Early Years of the Denver Zoo

It all began with a special gift to the mayor of Denver, a black bear cub that came to live at City Park. Early visitors to the growing zoo enjoyed watching animals like monkeys, elk, bison and birds. With the opening of Bear Mountain in 1918 Denver Zoo became the first American institution to benefit from Carl Hagenbeck’s revolutionary zoo concept, that people should see animals at eye level in natural habitats without bars or fences. This ground-breaking exhibit features artificial rock formations produced using plaster casts from natural cliffs near Morrison, Colorado and is now on the National Register of Historic Places.

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The Middle Years

Denver Citizens Support Growing Zoo

From the 1920’s through the late 1950’s, Denver Zoo continued to grow. In 1936 Monkey Island was added to the zoo with the support of federal funds. In 1950 Denver citizens supported the zoo through contributions to bring the first elephant, Cookie, to the facility. She lived for nearly a decade in the City Park Pump House before the new Pachyderm Building was completed in 1959.

In 1956 the Denver Zoological Foundation signed an agreement with the City and County of Denver to oversee the administration, management and development of Denver Zoo. In 1959 the zoo’s first master plan was released and provided a map for future enhancements at Denver Zoo. The opening of the Feline House in 1964 trumpeted a new beginning for the future of Denver Zoo and was the most dramatic new exhibit opened since Bear Mountain in 1918.

A Plan for the Future

First Master Plan Guides The Zoo

Guided by the master plan, Denver Zoo continued to flourish with creative new ways to connect zoo guests to the diverse animals living at the zoo. In 1975 Bird World opened to great fanfare as visitors were able to feel rainforest mist, view mountain waterfalls and sandy shorelines in an open-air aviary featuring dozens of bird species.

Northern Shores brought the wonders of the aquatic life to Denver in 1987 and provides zoo guests with an underwater vantage point to watch the graceful beauty of seals, sea lions and polar bears.  The final piece of the 1959 Master Plan was put into place in 1993 with the addition of Tropical Discovery, an immersive experience that surrounds visitors with a world of steamy jungles and coral reefs and that is home to hundreds of fish, amphibians, invertebrates and reptiles, filling a conspicuous void in the zoo’s collection.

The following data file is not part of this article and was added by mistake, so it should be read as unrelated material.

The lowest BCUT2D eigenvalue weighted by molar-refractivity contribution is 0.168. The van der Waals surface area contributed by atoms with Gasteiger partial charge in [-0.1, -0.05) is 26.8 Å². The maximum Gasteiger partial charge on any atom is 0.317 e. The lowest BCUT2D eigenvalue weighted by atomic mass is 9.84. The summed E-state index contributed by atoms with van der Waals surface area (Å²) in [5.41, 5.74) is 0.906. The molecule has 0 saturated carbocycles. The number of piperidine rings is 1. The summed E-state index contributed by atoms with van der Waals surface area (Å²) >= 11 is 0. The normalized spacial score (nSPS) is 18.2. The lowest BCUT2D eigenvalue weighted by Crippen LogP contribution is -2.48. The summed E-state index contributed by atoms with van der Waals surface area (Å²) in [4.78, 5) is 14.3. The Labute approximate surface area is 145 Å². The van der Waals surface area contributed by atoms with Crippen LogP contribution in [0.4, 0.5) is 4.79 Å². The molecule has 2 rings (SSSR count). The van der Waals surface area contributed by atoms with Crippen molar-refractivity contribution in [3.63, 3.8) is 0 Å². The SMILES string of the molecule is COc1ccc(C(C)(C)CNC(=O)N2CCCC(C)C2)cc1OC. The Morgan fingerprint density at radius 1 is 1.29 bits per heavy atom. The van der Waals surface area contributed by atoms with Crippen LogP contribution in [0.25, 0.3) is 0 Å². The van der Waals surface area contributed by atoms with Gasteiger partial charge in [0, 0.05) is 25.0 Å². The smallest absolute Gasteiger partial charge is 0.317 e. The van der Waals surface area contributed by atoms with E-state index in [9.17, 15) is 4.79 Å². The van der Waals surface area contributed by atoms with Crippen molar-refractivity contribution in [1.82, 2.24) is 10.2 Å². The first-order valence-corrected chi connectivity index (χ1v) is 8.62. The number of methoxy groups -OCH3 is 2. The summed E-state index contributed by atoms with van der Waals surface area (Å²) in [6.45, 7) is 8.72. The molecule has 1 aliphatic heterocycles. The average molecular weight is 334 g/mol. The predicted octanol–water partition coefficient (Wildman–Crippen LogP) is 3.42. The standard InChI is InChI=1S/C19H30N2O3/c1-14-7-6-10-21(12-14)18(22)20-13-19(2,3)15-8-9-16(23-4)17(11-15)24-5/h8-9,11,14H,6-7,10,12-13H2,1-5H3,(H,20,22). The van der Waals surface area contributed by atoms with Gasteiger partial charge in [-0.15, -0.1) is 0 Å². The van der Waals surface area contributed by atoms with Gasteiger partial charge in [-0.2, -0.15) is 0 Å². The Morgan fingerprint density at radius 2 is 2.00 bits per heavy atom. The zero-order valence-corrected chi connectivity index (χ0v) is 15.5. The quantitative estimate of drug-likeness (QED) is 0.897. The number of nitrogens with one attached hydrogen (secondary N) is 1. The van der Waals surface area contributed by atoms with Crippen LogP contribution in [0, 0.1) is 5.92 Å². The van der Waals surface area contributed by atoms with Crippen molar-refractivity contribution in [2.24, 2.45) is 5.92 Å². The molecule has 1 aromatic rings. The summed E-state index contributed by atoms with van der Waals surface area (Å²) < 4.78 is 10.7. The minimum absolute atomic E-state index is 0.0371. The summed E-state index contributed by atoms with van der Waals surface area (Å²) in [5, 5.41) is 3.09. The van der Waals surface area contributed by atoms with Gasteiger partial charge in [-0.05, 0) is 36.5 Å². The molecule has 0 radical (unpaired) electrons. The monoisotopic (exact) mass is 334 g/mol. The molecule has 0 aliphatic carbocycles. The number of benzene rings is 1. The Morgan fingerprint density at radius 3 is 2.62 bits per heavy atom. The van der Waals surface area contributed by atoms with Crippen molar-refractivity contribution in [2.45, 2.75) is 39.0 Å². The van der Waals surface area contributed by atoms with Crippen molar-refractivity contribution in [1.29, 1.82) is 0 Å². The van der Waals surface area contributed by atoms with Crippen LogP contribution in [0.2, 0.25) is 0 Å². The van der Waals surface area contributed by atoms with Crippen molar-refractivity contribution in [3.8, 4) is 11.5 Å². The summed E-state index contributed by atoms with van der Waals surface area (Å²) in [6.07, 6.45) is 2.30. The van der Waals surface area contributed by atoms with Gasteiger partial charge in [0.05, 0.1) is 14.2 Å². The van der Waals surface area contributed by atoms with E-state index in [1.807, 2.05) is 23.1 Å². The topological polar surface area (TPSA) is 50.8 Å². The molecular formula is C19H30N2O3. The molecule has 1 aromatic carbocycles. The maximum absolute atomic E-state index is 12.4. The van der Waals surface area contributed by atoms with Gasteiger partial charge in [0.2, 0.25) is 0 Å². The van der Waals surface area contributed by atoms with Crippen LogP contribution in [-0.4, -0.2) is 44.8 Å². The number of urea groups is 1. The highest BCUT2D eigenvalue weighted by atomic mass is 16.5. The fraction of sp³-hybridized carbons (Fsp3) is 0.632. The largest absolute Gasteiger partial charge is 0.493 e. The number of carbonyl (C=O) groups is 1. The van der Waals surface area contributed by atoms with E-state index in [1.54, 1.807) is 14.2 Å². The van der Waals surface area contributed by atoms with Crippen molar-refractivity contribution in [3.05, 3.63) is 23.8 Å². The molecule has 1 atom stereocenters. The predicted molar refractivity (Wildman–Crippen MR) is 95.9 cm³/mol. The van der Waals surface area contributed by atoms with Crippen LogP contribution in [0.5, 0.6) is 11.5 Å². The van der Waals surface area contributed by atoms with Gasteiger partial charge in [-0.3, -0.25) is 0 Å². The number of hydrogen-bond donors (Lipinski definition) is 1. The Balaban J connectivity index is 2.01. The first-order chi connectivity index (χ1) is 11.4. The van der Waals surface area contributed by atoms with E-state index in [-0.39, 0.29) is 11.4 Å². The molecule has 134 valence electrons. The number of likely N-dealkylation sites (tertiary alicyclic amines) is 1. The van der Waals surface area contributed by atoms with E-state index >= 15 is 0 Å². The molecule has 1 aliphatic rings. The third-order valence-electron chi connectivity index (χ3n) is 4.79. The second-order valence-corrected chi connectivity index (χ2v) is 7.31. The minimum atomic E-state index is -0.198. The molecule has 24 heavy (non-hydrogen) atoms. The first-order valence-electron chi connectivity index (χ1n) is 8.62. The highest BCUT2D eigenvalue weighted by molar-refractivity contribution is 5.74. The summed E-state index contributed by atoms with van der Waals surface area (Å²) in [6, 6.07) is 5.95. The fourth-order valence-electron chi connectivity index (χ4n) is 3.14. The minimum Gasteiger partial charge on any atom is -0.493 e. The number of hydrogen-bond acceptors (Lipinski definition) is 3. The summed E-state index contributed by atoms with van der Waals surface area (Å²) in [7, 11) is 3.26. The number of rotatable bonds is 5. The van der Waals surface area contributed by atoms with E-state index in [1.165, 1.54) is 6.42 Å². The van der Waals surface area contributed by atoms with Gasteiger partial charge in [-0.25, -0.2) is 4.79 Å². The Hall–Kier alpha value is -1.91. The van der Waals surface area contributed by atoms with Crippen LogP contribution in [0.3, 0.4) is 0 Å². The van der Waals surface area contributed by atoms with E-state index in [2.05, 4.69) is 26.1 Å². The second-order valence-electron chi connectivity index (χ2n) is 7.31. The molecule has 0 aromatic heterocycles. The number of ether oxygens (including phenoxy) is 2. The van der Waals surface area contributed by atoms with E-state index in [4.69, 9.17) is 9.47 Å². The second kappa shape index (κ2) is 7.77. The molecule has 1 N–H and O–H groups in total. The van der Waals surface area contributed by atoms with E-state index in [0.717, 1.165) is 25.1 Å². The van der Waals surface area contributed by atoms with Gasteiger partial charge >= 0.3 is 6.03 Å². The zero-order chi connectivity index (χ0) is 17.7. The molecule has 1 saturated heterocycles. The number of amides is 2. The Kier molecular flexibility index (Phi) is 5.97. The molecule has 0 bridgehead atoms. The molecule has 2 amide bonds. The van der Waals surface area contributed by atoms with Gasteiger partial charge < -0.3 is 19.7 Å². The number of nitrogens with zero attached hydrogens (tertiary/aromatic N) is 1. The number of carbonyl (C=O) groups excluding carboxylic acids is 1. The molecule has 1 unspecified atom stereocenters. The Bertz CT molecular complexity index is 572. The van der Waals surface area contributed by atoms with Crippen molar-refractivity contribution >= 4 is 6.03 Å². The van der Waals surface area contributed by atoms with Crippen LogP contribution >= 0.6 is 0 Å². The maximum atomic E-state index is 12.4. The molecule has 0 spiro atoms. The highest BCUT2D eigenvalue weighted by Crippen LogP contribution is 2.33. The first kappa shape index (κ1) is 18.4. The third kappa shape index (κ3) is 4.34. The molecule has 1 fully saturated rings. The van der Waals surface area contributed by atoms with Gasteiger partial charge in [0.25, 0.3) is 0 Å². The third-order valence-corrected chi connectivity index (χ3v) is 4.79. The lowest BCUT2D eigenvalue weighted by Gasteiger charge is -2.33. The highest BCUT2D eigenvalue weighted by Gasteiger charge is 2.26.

Gates Center

Commitment to Education and Conservation

With a partnership from the Gates Family Foundation and the Colorado Division of Wildlife, Denver Zoo was able to create the Gates Wildlife Conservation Education Center.  This building is a home base for the zoo’s array of on-grounds and outreach education programs for people of all ages presented by a dedicated group of staff and volunteers who are passionate about the zoo’s mission. The Gates Center is also home to Denver Zoo’s Conservation Biology Department. Created in 1996, this team oversees critical projects all over the world.

Leaders in Animal Management

A Plan for the Next Millennium

Denver Zoo created a new master plan to guide the continued development of the facility through the beginning of the new millennium. This carried the momentum of improvements of the 1959 Master Plan. The Millennium Master Plan oversaw the development of Primate Panorama with two phases, one in 1996 and one in 2002, a new main entrance welcoming guests immediately to the award-winning Predator Ridge in 2004, and Toyota Elephant Passage in 2012. These improvements to Denver Zoo have affirmed its place as a leader in exhibit design and visitor experience. The rotational exhibit concept introduced in Predator Ridge has been mimicked in exhibits all over the world, and was improved upon for Toyota Elephant Passage. This concept allows different species to be seen in the exhibits at different times by rotating animals through multiple habitats. This stimulates their minds, expands their experiences and provides important exercise opportunities.

A Commitment to the Future

Denver Zoo's Vision of Excellence

Denver Zoo is currently working on developing an updated master plan to continue to improve our ability to care for our animals and provide our visitors with excellent experiences each time they visit. We hope that each visit inspires our guests to find ways to connect with animals and support our mission of inspiring communities to save wildlife for future generations. Watch for details coming soon about this exciting new guide for the future of Denver Zoo.